Minhagim books, concise compendia of Jewish laws and customs, emerged as a literary genre in the 1600s. Designed for a popular audience, many of them were written in Yiddish, the vernacular of much of Ashkenazic Jewry. Some editions included illustrations for specific holidays. One such volume, housed in the Library’s rare book room, published in Amsterdam 1723, includes a woodcut depicting the Israelites receiving the Ten Commandments on Shavuot. The artist was presumably influenced by his surroundings; the event appears to be taking place in a Dutch village rather than the Sinai desert, perhaps a reflection of the rabbinic injunction that each Jew should feel as though they personally were present at Mt. Sinai when the Torah was given.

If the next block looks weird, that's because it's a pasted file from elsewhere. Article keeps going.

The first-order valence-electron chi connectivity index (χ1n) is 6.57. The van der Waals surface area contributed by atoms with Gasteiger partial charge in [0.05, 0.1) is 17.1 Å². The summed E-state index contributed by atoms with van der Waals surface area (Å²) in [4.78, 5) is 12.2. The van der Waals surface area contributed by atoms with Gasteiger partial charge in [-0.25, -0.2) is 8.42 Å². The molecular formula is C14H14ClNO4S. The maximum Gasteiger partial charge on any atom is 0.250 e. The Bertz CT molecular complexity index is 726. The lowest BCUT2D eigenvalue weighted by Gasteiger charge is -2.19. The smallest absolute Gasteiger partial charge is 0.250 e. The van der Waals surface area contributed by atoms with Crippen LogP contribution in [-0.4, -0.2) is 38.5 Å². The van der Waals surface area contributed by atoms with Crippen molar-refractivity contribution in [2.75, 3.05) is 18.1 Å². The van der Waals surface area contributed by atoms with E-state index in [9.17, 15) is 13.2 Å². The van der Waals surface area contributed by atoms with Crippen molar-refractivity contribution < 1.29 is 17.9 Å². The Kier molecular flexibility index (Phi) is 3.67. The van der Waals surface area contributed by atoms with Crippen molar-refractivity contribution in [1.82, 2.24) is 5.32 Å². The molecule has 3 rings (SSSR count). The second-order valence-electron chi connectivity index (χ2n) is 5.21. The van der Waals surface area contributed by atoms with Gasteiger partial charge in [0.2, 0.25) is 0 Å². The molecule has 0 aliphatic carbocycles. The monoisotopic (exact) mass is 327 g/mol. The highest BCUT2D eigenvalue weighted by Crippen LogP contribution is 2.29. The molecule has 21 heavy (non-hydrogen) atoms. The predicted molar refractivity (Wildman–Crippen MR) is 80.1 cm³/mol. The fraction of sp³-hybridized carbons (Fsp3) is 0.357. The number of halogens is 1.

Posted by Shulamith Z. Berger



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